Lack of ILM standards sees vendors develop their own frameworks

Four years after the development of the concept of Information Lifecycle Management, adoption of the model remains slow.

Paul Shaw, ILM business development manager at HP, feels the honeymoon is over - customers no longer view ILM as the "holy grail" vendors promised it to be.

"The uptake for Information Lifecycle Management (ILM) has been slow - certainly slower than the market expected," he said.

The reticence to adopt ILM practices is due in part to the lack of industry standardization for both processes and technology.

"There is lots of talk in the industry around governance, compliance, legislation [and] the need for data management frameworks, but best practice details have yet to emerge."

The lack of industry standardization has meant ILM innovators such as HP have had to develop frameworks of their own.

"At HP we've actually taken some of the features of ITIL around process maturity. And we're using ITIL to build customers a data optimization scorecard," he said.

HP hopes to jumpstart market adoption of ILM practices with these frameworks.

"One of the ways that we're trying to move the market is by saying, 'look, APRA [and] public sector ombudsmen may not have a framework'," he said.

"But we have industry frameworks using Storage Networking and Industry Association [SNIA] and ITIL-based best practices to help control the issues at the storage and data layer and then realize the benefits that can be achieved."

According to Shaw, another reason ILM take-up has been slower than expected is that organizations often focus too intently on technology.

"I'm not convinced that customers truly understand the nature of the business problem when they implement a technology solution," he said.

"There's a disconnect between what the technology can offer and what the business needs, so ILM is at risk of having a black cloud following it because customers are having a negative experience."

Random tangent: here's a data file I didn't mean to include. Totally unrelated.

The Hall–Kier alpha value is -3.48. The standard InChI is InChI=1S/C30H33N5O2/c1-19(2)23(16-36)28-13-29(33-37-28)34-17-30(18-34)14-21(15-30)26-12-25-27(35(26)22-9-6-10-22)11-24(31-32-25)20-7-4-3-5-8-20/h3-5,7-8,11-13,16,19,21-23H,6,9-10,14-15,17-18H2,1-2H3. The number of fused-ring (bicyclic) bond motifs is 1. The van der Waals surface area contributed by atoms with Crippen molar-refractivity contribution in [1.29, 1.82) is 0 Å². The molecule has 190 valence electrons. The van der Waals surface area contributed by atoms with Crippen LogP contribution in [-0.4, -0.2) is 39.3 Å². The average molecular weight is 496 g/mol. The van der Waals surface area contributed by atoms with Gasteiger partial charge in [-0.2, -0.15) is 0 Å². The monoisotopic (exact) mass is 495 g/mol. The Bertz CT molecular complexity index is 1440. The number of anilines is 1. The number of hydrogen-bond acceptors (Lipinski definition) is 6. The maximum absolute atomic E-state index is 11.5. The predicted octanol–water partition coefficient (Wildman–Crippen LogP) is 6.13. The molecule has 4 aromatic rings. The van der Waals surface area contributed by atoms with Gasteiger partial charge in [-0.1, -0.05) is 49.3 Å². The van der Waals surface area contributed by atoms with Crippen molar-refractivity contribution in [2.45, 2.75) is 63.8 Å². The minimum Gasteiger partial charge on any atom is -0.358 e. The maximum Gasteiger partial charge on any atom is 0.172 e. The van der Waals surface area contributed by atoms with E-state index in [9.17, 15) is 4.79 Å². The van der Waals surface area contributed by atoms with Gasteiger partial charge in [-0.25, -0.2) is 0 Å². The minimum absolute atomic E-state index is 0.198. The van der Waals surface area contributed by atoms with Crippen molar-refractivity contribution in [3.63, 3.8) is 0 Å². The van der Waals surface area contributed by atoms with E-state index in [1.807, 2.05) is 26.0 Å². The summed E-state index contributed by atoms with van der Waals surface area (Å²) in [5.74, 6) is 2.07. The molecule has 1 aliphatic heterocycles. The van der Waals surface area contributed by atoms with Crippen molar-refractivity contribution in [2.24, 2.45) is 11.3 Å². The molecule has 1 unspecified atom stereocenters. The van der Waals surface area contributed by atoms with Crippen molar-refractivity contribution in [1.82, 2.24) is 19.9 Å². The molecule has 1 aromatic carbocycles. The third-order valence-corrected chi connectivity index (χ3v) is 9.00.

HP, on the other hand, is much more focused on processes and services than technology solutions.

"Some of the services out there are focused on giving you a bit of an understanding and then moving straight on to the technology solution," Shaw said.

"But we're really focusing on giving you an understanding of not just your data, but also your infrastructure, your applications and most importantly your business requirements."

HP's ILM marketing specialist Joseph Byrnes says that before considering adopting technology solutions, executives must gain a thorough understanding of their business needs, namely governance; productivity [and] efficiency.

The ideal ILM solution will differ greatly depending on the priority and relative strength of these needs.

According to Shaw there is also a clamour for standardization between ILM technologies.

The most prominent example is SNIA's XAM framework for long term archival applications.

"Today, multiple appliances exist and the APIs are proprietary," he said.

"But the future with SNIA's XAM protocol would be a standardized API for writing data for long-term archival. I think that will change the game a bit when it gets released."

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